The Canadian Public Relations Society’s annual conference, Engagement and Impact, wrapped up yesterday in Montreal after three days of TK-CONTENT for PR and communications professionals. Earlier this week we covered the highlights of the keynotes on Sunday. Here are the biggest takeaways from days two and three of the conference, which featured conversations about giving back to the community, managing change and communicating fairly.
Create values-driven partnerships.
In Monday’s most engaged keynote address, Canadian Olympian Alexandre Bilodeau, shared his experiences becoming a press darling after winning a gold medal in the 2014 Vancouver Winter Games. The skier emphasized that you should build partnerships that align with your personal or company values, have the potential to be long-term relationship, and are mutually beneficial.
Learn public perception.
After Bilodeau’s presentation, National PR shared its analysis of more than 20,000 comments and articles written by Canadians on Reddit. The team found that the number of conversations centering around the fairness of a subject grew from 10 per cent in 2013 to 80 per cent last year. use standard practices to communicate it to the community Brands have flip the format and listen to the public’s perception on issues and use them to build a program that fits within its values and community. An example of this is how while a company may donate a great deal to charity, it will be criticized heavily for low wages or for lay offs.
Learn to overcome crises.
On Monday afternoon, Mike Van Soelen the managing principal of National PR, built off of Jaime Watt’s keynote from the day earlier about the right to reputational consultation. Van Soelen compared the Lac Magantic train disaster of 2013 and Maple Leaf Foods listeriosis contamination of 2008. In both situations, executives stepped out in front of the media, but while Maple Leaf Foods was able to ride the storm, the RMCP held The Montreal, Maine and Atlantic Railway (MMA) responsible for the disaster ultimately leading to its bankruptcy. Maple Leaf Foods survived by being transparent, prepared and timely in its response to the disaster. Meanwhile MMA, was vilified in social media and on editorial boards, for appearing poorly prepared, by attempting to divert blame and failed to even speak provide statements in French, the language predominantly spoken by the community affected.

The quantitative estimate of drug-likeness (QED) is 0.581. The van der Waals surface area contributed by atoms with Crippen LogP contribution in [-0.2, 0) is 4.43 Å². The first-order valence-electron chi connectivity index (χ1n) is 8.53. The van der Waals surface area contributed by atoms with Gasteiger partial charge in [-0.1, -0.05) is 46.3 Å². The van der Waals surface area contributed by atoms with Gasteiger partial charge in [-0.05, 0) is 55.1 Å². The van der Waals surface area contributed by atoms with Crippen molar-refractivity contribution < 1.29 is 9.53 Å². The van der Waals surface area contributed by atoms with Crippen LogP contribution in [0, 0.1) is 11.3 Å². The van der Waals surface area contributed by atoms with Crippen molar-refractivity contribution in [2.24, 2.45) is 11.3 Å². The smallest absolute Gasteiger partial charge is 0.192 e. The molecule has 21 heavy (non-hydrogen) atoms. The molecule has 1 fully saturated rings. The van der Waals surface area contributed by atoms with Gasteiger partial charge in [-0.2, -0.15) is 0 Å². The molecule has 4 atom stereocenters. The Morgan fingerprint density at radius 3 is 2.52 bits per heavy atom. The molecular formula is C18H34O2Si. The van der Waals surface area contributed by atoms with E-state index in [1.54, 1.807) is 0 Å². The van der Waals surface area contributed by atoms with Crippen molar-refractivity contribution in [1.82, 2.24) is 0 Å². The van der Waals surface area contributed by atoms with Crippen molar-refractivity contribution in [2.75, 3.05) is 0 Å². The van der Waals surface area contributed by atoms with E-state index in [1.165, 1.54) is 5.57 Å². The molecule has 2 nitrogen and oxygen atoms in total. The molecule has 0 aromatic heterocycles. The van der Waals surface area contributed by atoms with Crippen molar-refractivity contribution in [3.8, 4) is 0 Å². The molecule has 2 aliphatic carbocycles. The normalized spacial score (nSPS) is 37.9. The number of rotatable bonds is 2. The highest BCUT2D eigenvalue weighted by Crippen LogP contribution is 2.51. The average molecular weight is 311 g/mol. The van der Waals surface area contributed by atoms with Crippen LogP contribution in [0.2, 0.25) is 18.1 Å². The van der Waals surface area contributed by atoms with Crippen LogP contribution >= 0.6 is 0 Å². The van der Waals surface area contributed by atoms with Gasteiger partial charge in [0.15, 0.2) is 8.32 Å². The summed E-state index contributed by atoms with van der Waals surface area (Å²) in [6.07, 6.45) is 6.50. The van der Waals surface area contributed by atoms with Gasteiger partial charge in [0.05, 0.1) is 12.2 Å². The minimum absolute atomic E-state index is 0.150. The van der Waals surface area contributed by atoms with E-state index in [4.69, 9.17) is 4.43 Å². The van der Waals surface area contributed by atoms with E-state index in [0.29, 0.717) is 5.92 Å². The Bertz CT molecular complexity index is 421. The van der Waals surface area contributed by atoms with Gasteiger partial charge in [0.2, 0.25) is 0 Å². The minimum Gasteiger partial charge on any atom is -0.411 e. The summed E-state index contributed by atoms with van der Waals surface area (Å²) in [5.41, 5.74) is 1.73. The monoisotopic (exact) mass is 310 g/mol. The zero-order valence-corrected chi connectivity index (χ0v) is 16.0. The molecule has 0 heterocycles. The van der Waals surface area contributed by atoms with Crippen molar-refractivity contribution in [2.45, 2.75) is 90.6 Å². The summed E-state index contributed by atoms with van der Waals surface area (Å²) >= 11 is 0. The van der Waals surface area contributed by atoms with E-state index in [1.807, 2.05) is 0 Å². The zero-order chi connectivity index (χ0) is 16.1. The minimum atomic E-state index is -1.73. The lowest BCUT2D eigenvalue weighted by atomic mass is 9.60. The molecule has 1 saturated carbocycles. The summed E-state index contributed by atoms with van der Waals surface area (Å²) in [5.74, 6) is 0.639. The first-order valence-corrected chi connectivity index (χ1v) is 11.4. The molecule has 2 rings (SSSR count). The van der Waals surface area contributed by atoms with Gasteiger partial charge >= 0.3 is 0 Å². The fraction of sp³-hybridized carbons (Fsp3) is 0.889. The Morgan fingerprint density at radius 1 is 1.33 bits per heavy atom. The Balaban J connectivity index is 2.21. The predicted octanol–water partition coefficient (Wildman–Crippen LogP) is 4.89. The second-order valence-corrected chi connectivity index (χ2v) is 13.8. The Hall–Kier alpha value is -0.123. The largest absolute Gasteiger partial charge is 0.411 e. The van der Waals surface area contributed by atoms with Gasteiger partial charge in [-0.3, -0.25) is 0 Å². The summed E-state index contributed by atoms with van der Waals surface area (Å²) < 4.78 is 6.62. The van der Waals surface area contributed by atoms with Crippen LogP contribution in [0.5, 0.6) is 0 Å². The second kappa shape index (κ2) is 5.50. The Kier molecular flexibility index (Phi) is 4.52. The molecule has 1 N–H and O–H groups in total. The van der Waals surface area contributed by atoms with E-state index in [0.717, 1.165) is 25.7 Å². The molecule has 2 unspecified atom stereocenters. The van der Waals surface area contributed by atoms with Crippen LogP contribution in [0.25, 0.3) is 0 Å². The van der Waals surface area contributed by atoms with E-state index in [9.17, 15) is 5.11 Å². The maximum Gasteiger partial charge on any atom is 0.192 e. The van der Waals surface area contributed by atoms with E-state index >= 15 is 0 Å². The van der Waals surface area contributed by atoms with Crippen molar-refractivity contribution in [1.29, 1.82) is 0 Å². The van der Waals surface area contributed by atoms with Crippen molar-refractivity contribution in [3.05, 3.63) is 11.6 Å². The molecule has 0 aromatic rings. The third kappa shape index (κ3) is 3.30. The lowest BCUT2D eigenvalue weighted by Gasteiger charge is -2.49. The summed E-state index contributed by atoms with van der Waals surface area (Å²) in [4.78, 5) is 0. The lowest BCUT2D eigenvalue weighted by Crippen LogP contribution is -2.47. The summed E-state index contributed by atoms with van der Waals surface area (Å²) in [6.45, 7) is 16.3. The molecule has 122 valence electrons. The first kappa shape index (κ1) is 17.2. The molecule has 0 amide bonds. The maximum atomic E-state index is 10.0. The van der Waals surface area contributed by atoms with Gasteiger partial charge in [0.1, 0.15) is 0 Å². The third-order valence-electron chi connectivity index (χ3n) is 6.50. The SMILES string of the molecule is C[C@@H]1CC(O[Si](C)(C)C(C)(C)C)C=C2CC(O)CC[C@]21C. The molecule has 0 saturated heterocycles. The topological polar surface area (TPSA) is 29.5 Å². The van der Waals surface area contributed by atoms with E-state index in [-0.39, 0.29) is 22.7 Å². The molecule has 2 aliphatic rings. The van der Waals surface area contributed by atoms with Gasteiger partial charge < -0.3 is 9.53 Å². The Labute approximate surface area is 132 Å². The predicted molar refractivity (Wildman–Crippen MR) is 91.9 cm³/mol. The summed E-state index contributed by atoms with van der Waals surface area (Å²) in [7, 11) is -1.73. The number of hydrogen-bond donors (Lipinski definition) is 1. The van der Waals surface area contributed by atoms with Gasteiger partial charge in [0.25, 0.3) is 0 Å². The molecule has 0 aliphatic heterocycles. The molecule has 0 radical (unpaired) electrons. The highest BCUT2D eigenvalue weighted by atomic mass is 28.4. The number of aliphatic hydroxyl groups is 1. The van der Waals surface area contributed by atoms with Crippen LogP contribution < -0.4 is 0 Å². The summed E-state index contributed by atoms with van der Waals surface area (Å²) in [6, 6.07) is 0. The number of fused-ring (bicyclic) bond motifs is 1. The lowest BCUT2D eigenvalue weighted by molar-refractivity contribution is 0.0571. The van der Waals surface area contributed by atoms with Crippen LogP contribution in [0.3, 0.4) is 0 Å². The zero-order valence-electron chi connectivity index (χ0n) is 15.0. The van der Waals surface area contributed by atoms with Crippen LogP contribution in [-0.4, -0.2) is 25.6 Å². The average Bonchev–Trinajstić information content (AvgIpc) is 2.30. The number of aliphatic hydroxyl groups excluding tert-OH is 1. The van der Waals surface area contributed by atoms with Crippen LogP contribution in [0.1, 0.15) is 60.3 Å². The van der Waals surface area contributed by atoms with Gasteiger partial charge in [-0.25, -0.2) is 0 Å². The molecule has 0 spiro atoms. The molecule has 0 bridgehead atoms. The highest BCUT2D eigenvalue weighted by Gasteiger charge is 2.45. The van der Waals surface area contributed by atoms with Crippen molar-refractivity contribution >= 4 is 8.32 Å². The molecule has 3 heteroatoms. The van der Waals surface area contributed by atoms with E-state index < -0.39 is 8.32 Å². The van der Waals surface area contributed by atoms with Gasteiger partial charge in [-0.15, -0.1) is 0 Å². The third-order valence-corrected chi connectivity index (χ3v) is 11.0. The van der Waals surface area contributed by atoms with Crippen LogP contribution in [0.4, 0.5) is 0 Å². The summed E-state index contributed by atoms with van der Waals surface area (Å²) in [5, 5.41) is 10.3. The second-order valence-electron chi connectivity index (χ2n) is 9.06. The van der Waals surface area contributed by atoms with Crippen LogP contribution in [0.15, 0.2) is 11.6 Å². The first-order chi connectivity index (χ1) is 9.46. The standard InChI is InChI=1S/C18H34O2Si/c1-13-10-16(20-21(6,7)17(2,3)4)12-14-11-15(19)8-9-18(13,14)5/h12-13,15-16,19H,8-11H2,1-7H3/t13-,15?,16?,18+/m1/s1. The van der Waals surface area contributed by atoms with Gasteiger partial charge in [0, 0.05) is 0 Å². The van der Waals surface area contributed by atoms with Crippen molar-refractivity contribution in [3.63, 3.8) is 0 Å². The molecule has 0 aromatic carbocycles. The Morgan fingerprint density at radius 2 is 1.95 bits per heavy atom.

President of Versailles Communication Guy Versailles shared his experiences volunteering his services as a communicator to a children’s wellness organization in Tunisia. He advised attendees to find opportunities to give back to the global community as more than a corporate strategy, but for personal development and fulfillment—which inevitably spills over into professional development.
— Amanda Laird (@amandalaird) June 2, 2015
Fine-tune your execution. Donald Beauchamp, senior vice-president of communications for the Montreal Canadiens, delivered the conference’s final keynote yesterday discussing how he manages PR for one of the most popular National Hockey League teams. While securing coverage for the team isn’t a challenge given it’s notoriety and expertise, ‘managing hundreds of reporters, hockey players and coaches in order to execute he coverage is a struggle. His strategy? Remain focused on the basics of public relations: building relationships both internally and externally. He also shared that in crisis, or when the team has major news, his communications team strives to stay ahead of the media so he can control the message and reduce the amount of response required.
— Cision Canada (@Cision_Canada) June 2, 2015